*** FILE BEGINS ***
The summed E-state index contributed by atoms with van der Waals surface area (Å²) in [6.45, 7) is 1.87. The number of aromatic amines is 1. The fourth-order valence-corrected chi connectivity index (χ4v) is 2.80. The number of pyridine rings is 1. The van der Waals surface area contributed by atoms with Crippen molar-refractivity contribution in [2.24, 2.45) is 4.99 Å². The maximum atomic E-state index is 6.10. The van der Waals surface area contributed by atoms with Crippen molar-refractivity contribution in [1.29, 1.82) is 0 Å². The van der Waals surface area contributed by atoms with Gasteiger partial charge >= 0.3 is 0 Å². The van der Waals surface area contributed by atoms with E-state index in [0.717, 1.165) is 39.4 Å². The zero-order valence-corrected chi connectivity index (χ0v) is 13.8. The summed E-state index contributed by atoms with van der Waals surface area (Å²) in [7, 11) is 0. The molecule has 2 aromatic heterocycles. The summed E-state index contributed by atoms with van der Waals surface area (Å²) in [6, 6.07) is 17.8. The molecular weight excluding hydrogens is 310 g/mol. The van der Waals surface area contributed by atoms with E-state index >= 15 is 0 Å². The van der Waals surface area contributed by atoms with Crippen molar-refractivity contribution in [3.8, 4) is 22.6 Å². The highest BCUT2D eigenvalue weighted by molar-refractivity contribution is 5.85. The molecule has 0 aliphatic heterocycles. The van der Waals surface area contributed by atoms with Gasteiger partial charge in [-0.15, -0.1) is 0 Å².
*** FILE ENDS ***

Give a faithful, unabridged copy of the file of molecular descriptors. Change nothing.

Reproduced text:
The summed E-state index contributed by atoms with van der Waals surface area (Å²) in [6.45, 7) is 1.87. The number of aromatic amines is 1. The fourth-order valence-corrected chi connectivity index (χ4v) is 2.80. The number of pyridine rings is 1. The van der Waals surface area contributed by atoms with Crippen molar-refractivity contribution in [2.24, 2.45) is 4.99 Å². The maximum atomic E-state index is 6.10. The van der Waals surface area contributed by atoms with Crippen molar-refractivity contribution in [1.29, 1.82) is 0 Å². The van der Waals surface area contributed by atoms with Gasteiger partial charge >= 0.3 is 0 Å². The van der Waals surface area contributed by atoms with E-state index in [0.717, 1.165) is 39.4 Å². The zero-order valence-corrected chi connectivity index (χ0v) is 13.8. The summed E-state index contributed by atoms with van der Waals surface area (Å²) in [7, 11) is 0. The molecule has 2 aromatic heterocycles. The summed E-state index contributed by atoms with van der Waals surface area (Å²) in [6, 6.07) is 17.8. The molecular weight excluding hydrogens is 310 g/mol. The van der Waals surface area contributed by atoms with E-state index >= 15 is 0 Å². The van der Waals surface area contributed by atoms with Crippen molar-refractivity contribution in [3.8, 4) is 22.6 Å². The highest BCUT2D eigenvalue weighted by molar-refractivity contribution is 5.85. The molecule has 0 aliphatic heterocycles. The van der Waals surface area contributed by atoms with Gasteiger partial charge in [-0.15, -0.1) is 0 Å².